A day after firing him as its head football coach, the University of Kentucky announced in a release that Joker Phillips has decided to finish out the season on the sidelines.
The head coach will make his first public statements after practice on Tuesday afternoon. He will be made available with a select group of players, UK football spokesman Tony Neely confirmed on Monday.
Phillips, who has spent 20-plus years at Kentucky as a player, assistant coach, coordinator and head coach, will coach his final game at Commonwealth Stadium on Nov. 17 against Samford.
Kentucky will honor the program's seniors before the Samford game, which will be shown at 7:30 p.m. on Comcast/Charter Sports Southeast.
Phillips' final game as head coach will be in Knoxville against Tennessee on Nov. 24. Last season, the coach orchestrated a 10-7 victory over the Vols using a wide receiver at quarterback, breaking a 26-game losing streak to Tennessee.
The Cats, coming off a 40-0 drubbing from Vanderbilt at a quarter-full Commonwealth Stadium on Saturday, have a bye this week.
Per their contracts, Kentucky's assistant coaches and coordinators will stay on through the rest of the season as well.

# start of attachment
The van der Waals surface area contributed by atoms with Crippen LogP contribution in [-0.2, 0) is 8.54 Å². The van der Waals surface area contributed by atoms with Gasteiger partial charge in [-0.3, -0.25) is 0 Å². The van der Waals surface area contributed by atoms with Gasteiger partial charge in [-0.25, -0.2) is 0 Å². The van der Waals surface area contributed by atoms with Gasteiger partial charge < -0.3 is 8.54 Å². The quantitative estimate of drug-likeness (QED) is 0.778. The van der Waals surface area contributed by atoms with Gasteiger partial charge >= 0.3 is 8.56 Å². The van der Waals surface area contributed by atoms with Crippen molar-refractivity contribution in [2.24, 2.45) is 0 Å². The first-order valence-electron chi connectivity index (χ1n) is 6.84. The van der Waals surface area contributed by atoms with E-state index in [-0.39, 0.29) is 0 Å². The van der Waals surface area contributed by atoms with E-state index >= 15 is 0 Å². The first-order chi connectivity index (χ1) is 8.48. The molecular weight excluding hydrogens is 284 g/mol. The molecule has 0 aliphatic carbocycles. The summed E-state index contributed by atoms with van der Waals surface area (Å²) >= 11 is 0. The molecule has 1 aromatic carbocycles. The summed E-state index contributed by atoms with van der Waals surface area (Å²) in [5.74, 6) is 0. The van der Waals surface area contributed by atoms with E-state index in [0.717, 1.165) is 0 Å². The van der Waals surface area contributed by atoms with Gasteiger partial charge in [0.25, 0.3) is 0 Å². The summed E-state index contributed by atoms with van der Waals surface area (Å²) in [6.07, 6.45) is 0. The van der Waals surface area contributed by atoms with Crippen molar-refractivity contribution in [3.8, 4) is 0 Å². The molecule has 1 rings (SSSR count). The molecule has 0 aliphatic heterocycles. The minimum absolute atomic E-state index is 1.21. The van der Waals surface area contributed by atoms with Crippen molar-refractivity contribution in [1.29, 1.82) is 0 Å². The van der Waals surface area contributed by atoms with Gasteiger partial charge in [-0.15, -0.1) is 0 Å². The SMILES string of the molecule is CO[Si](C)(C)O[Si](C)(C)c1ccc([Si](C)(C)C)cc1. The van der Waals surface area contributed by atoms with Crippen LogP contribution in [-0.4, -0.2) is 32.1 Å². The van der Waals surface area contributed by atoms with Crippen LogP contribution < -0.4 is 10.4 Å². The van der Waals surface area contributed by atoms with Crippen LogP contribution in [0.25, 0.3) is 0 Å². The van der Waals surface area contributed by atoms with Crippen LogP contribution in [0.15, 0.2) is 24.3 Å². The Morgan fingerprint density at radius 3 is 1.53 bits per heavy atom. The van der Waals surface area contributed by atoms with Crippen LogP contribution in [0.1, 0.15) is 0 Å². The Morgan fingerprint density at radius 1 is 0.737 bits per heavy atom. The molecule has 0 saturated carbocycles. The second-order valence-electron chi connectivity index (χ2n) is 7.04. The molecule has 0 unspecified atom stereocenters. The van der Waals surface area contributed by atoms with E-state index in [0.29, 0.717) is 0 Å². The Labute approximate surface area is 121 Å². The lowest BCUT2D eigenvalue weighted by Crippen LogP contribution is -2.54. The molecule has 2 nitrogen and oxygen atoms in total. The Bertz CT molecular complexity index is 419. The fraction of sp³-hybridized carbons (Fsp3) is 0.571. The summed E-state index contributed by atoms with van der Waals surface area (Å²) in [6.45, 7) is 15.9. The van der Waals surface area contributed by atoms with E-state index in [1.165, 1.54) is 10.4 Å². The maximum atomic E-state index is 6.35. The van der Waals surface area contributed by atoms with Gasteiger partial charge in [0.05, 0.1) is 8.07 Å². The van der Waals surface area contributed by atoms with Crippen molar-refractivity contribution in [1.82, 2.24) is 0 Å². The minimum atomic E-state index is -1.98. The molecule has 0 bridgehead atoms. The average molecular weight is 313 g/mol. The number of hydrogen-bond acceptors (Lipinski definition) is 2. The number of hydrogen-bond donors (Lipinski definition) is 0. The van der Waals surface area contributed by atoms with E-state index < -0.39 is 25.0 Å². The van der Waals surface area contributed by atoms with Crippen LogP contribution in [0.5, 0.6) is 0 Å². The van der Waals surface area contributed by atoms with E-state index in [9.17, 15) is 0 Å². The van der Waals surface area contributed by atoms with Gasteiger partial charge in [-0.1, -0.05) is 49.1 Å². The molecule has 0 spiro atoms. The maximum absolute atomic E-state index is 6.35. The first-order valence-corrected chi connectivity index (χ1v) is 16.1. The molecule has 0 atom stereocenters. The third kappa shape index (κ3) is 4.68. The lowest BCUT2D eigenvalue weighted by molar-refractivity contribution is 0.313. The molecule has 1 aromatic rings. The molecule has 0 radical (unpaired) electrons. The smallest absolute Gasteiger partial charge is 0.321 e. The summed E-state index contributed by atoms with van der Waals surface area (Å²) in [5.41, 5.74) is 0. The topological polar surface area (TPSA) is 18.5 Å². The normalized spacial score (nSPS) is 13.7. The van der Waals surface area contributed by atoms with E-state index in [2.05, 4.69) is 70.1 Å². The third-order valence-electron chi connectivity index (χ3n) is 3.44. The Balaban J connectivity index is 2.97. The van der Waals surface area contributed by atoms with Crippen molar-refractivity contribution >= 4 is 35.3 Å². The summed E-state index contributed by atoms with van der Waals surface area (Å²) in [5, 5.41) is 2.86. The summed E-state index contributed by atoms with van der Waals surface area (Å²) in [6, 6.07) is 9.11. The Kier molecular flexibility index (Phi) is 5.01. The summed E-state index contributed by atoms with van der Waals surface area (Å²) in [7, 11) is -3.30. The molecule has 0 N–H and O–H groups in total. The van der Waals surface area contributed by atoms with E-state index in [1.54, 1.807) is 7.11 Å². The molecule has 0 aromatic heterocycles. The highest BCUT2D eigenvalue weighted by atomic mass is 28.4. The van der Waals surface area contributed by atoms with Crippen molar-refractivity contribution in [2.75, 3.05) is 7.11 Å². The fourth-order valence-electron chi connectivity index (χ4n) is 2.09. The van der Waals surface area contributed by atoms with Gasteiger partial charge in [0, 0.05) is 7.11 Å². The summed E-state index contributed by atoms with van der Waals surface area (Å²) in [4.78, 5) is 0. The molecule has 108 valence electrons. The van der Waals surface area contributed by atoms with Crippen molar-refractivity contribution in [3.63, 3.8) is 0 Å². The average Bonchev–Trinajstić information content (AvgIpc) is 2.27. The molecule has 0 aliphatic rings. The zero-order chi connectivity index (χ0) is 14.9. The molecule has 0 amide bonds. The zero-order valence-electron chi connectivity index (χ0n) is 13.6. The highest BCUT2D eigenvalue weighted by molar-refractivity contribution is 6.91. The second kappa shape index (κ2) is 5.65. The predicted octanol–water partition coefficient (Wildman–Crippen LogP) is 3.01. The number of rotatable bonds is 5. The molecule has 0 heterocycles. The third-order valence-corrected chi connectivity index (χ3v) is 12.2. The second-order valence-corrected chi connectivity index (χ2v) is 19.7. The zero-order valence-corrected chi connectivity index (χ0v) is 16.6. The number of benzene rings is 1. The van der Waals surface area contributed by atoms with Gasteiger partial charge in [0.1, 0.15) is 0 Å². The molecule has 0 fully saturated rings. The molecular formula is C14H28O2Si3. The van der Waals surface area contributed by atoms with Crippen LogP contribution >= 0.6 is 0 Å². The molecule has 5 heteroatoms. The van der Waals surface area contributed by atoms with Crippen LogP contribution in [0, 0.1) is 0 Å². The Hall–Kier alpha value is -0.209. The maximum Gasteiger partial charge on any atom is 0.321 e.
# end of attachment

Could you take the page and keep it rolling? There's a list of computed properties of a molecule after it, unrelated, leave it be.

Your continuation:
On Sunday in an open letter to Kentucky fans, UK Athletics Director Mitch Barnhart announced the dismissal of Phillips, who has gone 12-23 in his three seasons as head coach.
When approached by a Herald-Leader reporter at the men's basketball game, Barnhart declined to discuss his coaching search plans. "Nope. Keep going," he said.
Athletics officials indicated that the university plans to honor the remainder of Phillips' five-year contract. The final figure, which UK didn't confirm on Monday, appears to be in the neighborhood of $2.5 million over the next two years.
At a university budget meeting on Monday, Kentucky President Eli Capilouto was asked about the search for a new football coach.
"I'll leave those decisions to our athletic director," he told the Herald-Leader. "But what we want is somebody who is successful on the field and that our students are successful in the classroom."